The AMTSO (Anti-Malware Testing Standards Organization) meeting in Prague, which took place at the beginning of this week, proved to be rather more exciting than you might expect from a group with the word "Standards" in its name. One of the issues that caused particularly lively debate centred around the question of what constitutes AMTSO

The Truth About Cybercrime

I was quoted last month in an article at PC Retail (http://www.pcr-online.biz/features/305/The-truth-about-cyber-crime), which is nice. However, I just came across the notes I made at the time of the original enquiry/interview, most of which wasn’t used, so here are my full responses to the questions Andrew Wooden asked, in case they’re of interest. (Actually, they’re slightly expanded and I’ve

We’re going on a job hunt…

September’s Global Threat Report

ESET released its Global Threat Report for the month of September, 2009, identifying the top ten threats seen during the month by ESET's ThreatSense.Net™ cloud.  You can view the report here and, as always, the complete collection is available here in the Threat Trends section of our web site.  While the report identifies a number

SSL: to certify web security is not to guarantee it

Hard on the heels of the translated blog by Sebastián Bortnik that I posted at the weekend comes news from the Register (http://www.theregister.co.uk/2009/10/05/fraudulent_paypay_certificate_published/) of a bogus Paypal SSL certificate released yesterday exploiting a bug in Microsoft’s crypto API that has remained unpatched for more than two months, when Moxie Marlinspike (can I have a handle

Truth, Fiction and HTTPS

Update, 19th October. I was recently contacted indirectly by Eddy Nigg of StartCom, who points out, quite rightly, that this issue is not specific to StartCom, nor a problem created by StartCom. He commented further in a comment to Dan Raywood’s article for SC Magazine arising from this blog entry, and I think it’s only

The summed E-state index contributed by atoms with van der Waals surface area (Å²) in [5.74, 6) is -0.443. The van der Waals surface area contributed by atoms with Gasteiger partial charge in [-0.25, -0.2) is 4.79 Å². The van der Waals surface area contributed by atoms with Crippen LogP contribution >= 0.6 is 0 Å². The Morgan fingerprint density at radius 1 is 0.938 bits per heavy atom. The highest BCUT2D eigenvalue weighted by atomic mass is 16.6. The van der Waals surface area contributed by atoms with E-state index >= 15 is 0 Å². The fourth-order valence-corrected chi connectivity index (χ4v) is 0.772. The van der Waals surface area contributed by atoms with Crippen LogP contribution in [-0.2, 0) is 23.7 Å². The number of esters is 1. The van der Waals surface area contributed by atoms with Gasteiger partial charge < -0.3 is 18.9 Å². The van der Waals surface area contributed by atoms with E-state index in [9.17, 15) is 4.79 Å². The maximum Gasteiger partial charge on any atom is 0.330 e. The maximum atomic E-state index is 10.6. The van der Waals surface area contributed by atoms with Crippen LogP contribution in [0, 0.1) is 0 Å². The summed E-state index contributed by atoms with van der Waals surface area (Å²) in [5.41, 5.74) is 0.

SEO Poisoning: What’s in the News Today?

Search engines are free, powerful and efficient tools. But the same tools can be used to exploit the unsuspecting visitor who trusts the search results. Malicious SEO (Search Engine Optimization) is one such tactic where criminals spread malware through infected websites and poisoned search results. (This is sometimes referred to as index hijacking or SEO

Cybersecurity Awareness Month – Awareness for the Next Generation

"Now may I suggest some of the things we must do if we are to make the American dream a reality. First, I think all of us must develop a world perspective if we are to survive. The American dream will not become a reality devoid of the larger dream of brotherhood and peace and

Microsoft Security – Essential?

People keep asking me about Microsoft’s newly released Security Essentials free anti-malware (formerly known as Morro). Randy and I both blogged about it at some length back in June – see http://www.eset.com/threat-center/blog/category/microsoft-security-essentials and http://www.eset.com/threat-center/blog/2009/08/03/more-free-lunches, for instance – but there’s still a lot of interest in the impact that the product is likely to have on ESET

Making Malware

McAfee Avert Labs has been advertising a "Malware Experience" session for the "Focus 09" security conference, which offers attendees the chance to "to work with a Trojan horse, commandeer a botnet, install a rootkit and experience first hand how easy it is to modify websites to serve up malware." Actually, this text has been modified: it

Postcard from Geneva

Virus Bulletin 2009 is now in full swing, though meetings and other issues have kept me from seeing as much as I’d like. Still, excellent opening and keynote speeches, and a very interesting talk on cyber-insurance from Pascal Lointier. (A bit of a first for me: though I’ve been attending VB most years since 1996 and